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A serious shortage of customs inspectors is affecting operations at US ports and threatens to disrupt supply chains.
The Association of American Port Authorities (AAPA) has called on the Customs & Border Protection agency (CBP) as well as Congress to secure adequate allocation of resources to the ports.
In a letter to acting CBP commissioner Kevin McAleenan, AAPA president and CEO Kurt Nagle wrote: “There is an immediate need to focus on long overdue resources for maritime ports and to resolve the CBP staffing shortages to ensure the security of passenger and freight facilities.”
The AAPA pointed out that both cargo volumes and passenger numbers passing through US ports had risen considerably, but CBP staffing levels in these sites remained more or less static.
John Young, director of freight and surface transportation policy, noted that in fiscal 2015, Congress authorised funding for the recruitment of 2,000 new CBP staff, but fewer than 20 were deployed at seaports.
CBP has indicated that it could use an additional 500 staff just on the maritime side, he added.
He has been contacted frequently by port directors expressing concern about the situation, Mr Young reported. The problem is affecting ports in every region, albeit in different ways, he noted.
Ports in the Pacific north-west are coping with large volumes of containers, those in Florida face challenges from cargo volume as well as increasing numbers of cruise passengers, while ports in the mid-west need resources for business development purposes, he said.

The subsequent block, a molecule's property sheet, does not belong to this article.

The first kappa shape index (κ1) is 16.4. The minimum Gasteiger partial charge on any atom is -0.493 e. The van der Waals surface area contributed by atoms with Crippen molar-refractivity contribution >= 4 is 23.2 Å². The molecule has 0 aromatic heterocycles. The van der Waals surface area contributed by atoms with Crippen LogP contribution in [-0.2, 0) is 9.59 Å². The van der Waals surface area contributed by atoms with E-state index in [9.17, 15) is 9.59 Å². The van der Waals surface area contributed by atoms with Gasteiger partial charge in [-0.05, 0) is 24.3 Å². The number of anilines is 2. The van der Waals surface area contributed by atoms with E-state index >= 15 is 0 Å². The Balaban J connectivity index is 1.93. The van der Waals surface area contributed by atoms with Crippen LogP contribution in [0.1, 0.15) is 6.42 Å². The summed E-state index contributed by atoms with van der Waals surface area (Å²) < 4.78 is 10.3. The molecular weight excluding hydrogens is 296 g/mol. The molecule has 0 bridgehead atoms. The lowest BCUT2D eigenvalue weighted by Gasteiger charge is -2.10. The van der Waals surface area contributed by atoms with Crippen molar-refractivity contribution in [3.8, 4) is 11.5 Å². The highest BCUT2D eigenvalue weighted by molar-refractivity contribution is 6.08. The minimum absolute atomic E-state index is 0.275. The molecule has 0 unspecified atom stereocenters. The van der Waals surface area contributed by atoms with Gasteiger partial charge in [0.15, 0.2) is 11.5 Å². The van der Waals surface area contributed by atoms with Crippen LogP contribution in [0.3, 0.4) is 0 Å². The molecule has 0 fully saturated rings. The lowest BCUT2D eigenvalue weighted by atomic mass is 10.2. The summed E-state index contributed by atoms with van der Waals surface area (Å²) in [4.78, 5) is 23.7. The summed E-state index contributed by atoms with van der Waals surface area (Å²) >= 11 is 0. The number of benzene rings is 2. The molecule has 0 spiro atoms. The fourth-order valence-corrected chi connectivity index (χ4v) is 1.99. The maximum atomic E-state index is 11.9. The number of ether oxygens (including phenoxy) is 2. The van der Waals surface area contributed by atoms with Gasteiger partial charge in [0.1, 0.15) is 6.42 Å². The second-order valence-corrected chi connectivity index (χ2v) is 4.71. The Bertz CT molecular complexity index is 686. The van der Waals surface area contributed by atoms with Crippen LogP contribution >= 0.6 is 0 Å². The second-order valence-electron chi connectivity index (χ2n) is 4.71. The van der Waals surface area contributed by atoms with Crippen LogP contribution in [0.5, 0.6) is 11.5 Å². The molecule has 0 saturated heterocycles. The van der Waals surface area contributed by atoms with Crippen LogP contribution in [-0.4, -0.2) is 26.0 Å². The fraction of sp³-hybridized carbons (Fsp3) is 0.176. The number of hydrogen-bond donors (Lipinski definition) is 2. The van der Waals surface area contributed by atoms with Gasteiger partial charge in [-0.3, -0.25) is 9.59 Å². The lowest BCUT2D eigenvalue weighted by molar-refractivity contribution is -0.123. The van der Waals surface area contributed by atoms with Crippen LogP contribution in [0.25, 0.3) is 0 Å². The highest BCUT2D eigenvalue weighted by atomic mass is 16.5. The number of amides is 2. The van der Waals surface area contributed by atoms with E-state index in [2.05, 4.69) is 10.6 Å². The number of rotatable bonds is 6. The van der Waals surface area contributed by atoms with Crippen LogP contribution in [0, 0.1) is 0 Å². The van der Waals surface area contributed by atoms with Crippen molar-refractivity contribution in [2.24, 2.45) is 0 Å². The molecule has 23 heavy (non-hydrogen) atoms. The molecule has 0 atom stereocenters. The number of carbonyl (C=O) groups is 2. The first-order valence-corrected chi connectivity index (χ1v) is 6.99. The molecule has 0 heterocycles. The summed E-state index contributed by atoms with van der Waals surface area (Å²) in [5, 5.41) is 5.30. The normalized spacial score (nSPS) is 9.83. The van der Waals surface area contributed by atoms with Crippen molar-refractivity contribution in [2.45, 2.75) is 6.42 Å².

The shortfall of CBP staff is taking a toll on ports, logistics providers and consignees.
“Annual increases in volume and periodic surges in ship traffic have continually led to repeated dockside delays in inspecting and clearing cargo. Ports continue to struggle with balancing a CBP staffing shortfall against security threats and business demands,” Mr Nagle wrote in his letter.
For a number of container ports, the problem has been compounded by the arrival of ultra-large container vessels, straining port resources and infrastructure.
However, in terms of customs clearance, they appear to have coped so far, Mr Young said. He attributed this to ports’ use of measures to alleviate the CBP staff shortage, above all the Reimbursable Services Program, authorised by Congress, which gives ports leeway to pay overtime costs of customs officers. However, some ports do not have the resources for this, he added.
In any case, the progamme is not geared to address the issue in the long run. “It is not a long-term solution,” Mr Young commented.
To some extent, the CBP staff shortage is caused by the agency’s recruitment policy, he said. For one thing, CBP has a very stringent polygraph testing requirement, which has produced a fail rate as high as 68%, he noted. Moreover, new recruits routinely start their career at the southern border – of little help to ports, Mr Young added.
He welcomed recent moves by the CBP to recruit military veterans, which has produced encouraging results in Virginia.
The shortage of CBP personnel at seaports was raised again at a Congressional hearing on security last month, when two senators asked the CBP commissioner about this and he acknowledged the problem.
Mr Young stressed the need for Congress, CBP and the AAPA to work together towards a resolution.
Funding may well be an issue, given allocations in the government’s budget and demands on other areas. The preliminary budget proposal for 2018 released in March by the administration envisages $16.2bn to go to the Department of Transportation’s discretionary budget, which would mark a 13% cut from the current year’s allocation.
Meanwhile, the Department of Homeland Security, alongside the Coast Guard and the port authorities of Los Angeles and Long Beach, have called for additional funding for port security after an unauthorised entrant died at the port of Los Angeles in August.